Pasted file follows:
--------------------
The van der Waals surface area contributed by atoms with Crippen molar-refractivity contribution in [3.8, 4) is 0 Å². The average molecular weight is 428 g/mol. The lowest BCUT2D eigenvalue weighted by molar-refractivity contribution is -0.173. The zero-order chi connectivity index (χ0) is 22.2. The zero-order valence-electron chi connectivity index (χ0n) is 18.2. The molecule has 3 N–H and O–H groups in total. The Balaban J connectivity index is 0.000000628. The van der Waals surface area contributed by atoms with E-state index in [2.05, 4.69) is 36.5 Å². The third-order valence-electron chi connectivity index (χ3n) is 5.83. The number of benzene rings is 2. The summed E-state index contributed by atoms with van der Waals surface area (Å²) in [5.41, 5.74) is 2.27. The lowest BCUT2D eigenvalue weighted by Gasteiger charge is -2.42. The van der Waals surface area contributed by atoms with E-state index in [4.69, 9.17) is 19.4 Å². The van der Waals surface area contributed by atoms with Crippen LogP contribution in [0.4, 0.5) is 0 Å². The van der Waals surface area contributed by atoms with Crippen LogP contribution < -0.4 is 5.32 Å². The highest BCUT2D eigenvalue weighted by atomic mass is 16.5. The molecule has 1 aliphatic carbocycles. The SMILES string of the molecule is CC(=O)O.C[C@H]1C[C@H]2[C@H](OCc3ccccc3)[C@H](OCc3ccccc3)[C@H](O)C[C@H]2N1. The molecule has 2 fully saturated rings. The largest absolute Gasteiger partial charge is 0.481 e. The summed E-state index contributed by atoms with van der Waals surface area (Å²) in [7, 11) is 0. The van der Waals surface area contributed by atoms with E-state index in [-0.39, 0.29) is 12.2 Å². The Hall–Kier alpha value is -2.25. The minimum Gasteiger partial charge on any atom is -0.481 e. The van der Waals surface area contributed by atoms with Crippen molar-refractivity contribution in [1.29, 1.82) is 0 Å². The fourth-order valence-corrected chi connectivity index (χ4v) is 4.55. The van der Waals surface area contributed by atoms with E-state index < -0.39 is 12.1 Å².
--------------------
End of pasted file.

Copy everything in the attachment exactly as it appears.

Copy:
The van der Waals surface area contributed by atoms with Crippen molar-refractivity contribution in [3.8, 4) is 0 Å². The average molecular weight is 428 g/mol. The lowest BCUT2D eigenvalue weighted by molar-refractivity contribution is -0.173. The zero-order chi connectivity index (χ0) is 22.2. The zero-order valence-electron chi connectivity index (χ0n) is 18.2. The molecule has 3 N–H and O–H groups in total. The Balaban J connectivity index is 0.000000628. The van der Waals surface area contributed by atoms with E-state index in [2.05, 4.69) is 36.5 Å². The third-order valence-electron chi connectivity index (χ3n) is 5.83. The number of benzene rings is 2. The summed E-state index contributed by atoms with van der Waals surface area (Å²) in [5.41, 5.74) is 2.27. The lowest BCUT2D eigenvalue weighted by Gasteiger charge is -2.42. The van der Waals surface area contributed by atoms with E-state index in [4.69, 9.17) is 19.4 Å². The van der Waals surface area contributed by atoms with Crippen LogP contribution in [0.4, 0.5) is 0 Å². The van der Waals surface area contributed by atoms with Crippen LogP contribution < -0.4 is 5.32 Å². The highest BCUT2D eigenvalue weighted by atomic mass is 16.5. The molecule has 1 aliphatic carbocycles. The SMILES string of the molecule is CC(=O)O.C[C@H]1C[C@H]2[C@H](OCc3ccccc3)[C@H](OCc3ccccc3)[C@H](O)C[C@H]2N1. The molecule has 2 fully saturated rings. The largest absolute Gasteiger partial charge is 0.481 e. The summed E-state index contributed by atoms with van der Waals surface area (Å²) in [7, 11) is 0. The van der Waals surface area contributed by atoms with E-state index in [-0.39, 0.29) is 12.2 Å². The Hall–Kier alpha value is -2.25. The minimum Gasteiger partial charge on any atom is -0.481 e. The van der Waals surface area contributed by atoms with Crippen molar-refractivity contribution in [1.29, 1.82) is 0 Å². The fourth-order valence-corrected chi connectivity index (χ4v) is 4.55. The van der Waals surface area contributed by atoms with E-state index < -0.39 is 12.1 Å².